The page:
Tuesday, October 07, 2008

Expectation of Expectations

Can we quantitatively judge the effect of a debate on the election? One reasonable approach would look at prediction markets. If the value of the security for Obama to win would greatly increase after the debate in the absense of significant other factors, one could conclude that the debate went well for Obama, or at least that he did better than expected.

Intrade, the Irish real-money prediction markets site, went one further and set up a new security 2ND.DEBATE.OBAMA based on the outcome of tonight's presidential debate. In short,

This contract will be settled according to which Presidential Candidate receives the largest increase in value following the Presidential Debate on Tuesday October 7th. The pre-debate value will be calculated for 2008.PRES.OBAMA and 2008.PRES.McCAIN and then compared with the post-debate value for each of these contracts. This contract will expire at 100 if the value of 2008.PRES.OBAMA increases more than the value of 2008.PRES.McCAIN. This contract will expire at 0 if this is not the case.
A similar security for the VP debate paid off zero as there was a slight bump for McCain suggesting Palin did better than expected.

But there is a flaw in the logic for such a security—The market should already take into account the expectation of the debate. In general for any random variable A, the expectation of the expectation of A is the same as the expectation of A, i.e., E(E(A))=E(A).

So, assuming that these securities represent real probabilities, should the value of 2ND.DEBATE.OBAMA before the debate be 50? Not quite. Suppose that there is a 75% chance that the Obama stock goes up 5 and a 25% chance it drops 15. Then the price of 2ND.DEBATE.OBAMA should be 75%. The price of the security indicates who has the least chance of major downside from the debate. But to think one could use this security to predict how well the debate will go makes little sense.

The press release suggests using this security for real-time debate tracking. The price of 2ND.DEBATE.OBAMA should gyrate dramatically on small changes of 2008.PRES.OBAMA. But one could just derive this directly from 2008.PRES.OBAMA and since the later security has much greater liquidity it will likely give better information.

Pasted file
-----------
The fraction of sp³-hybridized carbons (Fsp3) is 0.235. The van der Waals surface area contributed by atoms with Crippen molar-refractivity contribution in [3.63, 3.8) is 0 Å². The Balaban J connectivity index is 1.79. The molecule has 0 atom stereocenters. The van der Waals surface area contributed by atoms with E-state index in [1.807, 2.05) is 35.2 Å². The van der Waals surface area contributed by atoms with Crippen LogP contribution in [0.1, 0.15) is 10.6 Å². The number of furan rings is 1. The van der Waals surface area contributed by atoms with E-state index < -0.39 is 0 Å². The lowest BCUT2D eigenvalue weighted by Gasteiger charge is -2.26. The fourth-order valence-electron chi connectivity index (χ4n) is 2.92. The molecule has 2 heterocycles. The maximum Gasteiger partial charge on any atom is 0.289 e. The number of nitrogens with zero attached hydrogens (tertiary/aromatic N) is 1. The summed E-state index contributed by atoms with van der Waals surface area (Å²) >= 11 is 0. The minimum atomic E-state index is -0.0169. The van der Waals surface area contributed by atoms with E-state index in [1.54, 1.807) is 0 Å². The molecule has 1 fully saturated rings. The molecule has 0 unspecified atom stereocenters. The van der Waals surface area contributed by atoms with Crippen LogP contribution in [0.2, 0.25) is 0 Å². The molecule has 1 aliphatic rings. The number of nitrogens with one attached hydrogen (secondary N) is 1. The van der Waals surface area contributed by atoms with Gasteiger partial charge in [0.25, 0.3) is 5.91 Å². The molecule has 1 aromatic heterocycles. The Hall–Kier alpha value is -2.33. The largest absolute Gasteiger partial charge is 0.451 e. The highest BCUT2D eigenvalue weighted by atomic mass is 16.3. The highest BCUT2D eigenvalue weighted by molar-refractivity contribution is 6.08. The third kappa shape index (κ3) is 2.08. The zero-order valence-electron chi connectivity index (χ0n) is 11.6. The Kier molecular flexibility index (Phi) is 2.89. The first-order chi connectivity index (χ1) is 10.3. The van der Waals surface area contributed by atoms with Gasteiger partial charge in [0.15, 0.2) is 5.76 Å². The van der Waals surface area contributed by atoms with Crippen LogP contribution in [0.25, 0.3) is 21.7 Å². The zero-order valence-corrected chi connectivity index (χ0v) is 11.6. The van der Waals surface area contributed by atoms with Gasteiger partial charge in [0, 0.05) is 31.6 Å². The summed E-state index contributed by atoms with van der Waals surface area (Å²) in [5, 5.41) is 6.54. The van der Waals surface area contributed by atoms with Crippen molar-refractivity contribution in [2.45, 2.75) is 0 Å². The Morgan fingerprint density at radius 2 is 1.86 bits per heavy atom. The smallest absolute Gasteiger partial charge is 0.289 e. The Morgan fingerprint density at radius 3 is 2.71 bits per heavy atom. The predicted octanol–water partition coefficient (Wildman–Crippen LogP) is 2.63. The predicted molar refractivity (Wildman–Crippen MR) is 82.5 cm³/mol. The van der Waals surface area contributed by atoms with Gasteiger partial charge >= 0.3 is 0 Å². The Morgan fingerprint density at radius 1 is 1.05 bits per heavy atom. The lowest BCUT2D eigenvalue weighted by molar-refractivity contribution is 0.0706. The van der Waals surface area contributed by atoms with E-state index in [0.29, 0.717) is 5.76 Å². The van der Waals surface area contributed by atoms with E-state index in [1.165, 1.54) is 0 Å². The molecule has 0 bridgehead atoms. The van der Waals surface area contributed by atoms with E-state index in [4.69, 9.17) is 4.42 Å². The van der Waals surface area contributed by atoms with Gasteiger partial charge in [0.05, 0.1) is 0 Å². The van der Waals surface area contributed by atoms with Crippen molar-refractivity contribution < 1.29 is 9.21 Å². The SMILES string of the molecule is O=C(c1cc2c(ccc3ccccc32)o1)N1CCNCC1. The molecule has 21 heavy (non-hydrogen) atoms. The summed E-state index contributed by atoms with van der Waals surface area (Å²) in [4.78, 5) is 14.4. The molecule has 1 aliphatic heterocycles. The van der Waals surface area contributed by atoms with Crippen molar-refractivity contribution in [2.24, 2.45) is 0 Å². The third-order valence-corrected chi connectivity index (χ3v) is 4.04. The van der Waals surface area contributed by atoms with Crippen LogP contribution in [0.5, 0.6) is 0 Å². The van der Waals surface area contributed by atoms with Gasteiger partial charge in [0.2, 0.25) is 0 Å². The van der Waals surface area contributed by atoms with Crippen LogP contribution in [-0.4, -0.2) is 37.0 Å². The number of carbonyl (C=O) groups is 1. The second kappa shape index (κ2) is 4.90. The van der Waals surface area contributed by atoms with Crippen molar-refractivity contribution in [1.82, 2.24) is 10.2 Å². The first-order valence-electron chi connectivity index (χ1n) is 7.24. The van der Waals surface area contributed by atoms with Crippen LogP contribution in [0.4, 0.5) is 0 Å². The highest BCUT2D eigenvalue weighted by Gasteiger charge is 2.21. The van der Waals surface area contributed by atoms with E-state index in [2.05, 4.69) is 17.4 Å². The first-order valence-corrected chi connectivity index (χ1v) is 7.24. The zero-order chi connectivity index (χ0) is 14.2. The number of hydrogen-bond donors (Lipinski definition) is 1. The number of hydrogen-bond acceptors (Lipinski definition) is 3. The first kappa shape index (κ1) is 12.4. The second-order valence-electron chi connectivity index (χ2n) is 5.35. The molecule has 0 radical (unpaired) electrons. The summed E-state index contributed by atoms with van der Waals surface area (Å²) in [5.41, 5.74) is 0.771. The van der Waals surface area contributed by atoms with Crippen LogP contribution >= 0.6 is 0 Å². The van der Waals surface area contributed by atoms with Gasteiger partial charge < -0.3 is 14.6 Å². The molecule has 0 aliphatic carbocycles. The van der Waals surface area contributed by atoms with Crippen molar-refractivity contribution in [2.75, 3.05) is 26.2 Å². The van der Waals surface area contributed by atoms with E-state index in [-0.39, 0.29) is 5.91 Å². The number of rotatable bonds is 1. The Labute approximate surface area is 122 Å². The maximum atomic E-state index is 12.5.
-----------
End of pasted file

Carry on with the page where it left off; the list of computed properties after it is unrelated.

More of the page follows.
Chris Masse suggested another explanation.

[Intrade] is trying to induce traders into trading more (so as to get more transaction fees), and this new contract offers more upsides for the traders who will bet right. One could double one's initial investment in a matter of 2 days.
In which case all the power to them.


  1. I don't follow your logic. In the example you give, Obama has a 75% chance of having his stock go up after the debate (which, presumably, means he "won" the debate). And the contract is prices at 75. So doesn't a higher price for the contract indeed reflect a higher probability of winning the debate?

  2. I think you have missed the point. It's a matter of mean vs. median. The underlying 2008.PRES.OBAMA and 2008.PRES.McCAIN will price in mean expectations for the debate outcome. The debate market gives predictive information about the median - in other words it gives complimentary information to the underlying about the market-implied probability distribution of future price movements. Now if only we can learn how to usethat information in forecasting.

  3. Actually check out the "X's" on intrade - they're a family of options with different strikes on where the underlyings will be at some specific future date. The prices of the options at different strikes should specify all higher moments of the probability distribution of expected price movements. So yes, there is a very good complementary information there.

  4. It seems that derivatives such as this raise serious manipulability issues.

    Imagine, if you will, that I managed to bet a fairly large amount in a derivative market such as the debate one, that pres.obama will increase after the debate, possibly driving up the price of debate.obama. For concretenss, lets say I put in 60 dollars at a rate of 60, so that I make 40 dollars profit if pres.obama goes up. Then I could simply spend a lot of money on the pres.obama market to change it's price at the appropriate point in time. If the amount I lose in the latter transaction is smaller than what I win from the bet, I have just made a lot of money! In the example, if I need to raise the price by 1 percent to win, I have up to 4000 dollars to invest in pres.obama to affect that increase. Now scale up the 60 dollars above to something more reasonable, and it seems extremely doable!

    I know that the theory is all nice and warm under the assumption that markets are non-manipulable. But that assumption seems wrong if one looks at the history of this market (see e.g. http://www.fivethirtyeight.com/2008/09/intrade-betting-is-suspcious.html), and probably also wrong for the stock market if the manipulators are of too-big-go-fail sizes.

    I suspect more "continuous" derivatives in the stock market are probably not as manipulable. But this example certainly raises the question. Does anyone know if economists worry about these manipulability issues when thinking about derivatives?

  5. I agree with Anon#3.

    This is just a market that trades the volatility of the primary prediction market contract. What you can infer by these contracts are exactly the higher moments of the probability distribution; right now the prediction market gives only the mean.

  6. Panos and Anon#3 are right, but the point Lance is making is that the way Intrade is marketing the security as a gauge of the debate winner is incorrect.

    For example, if the underlying Obama security follows symmetric Brownian motion, then the correct (efficient) price for the debate security would always be 50, regardless of any aspect of the debate.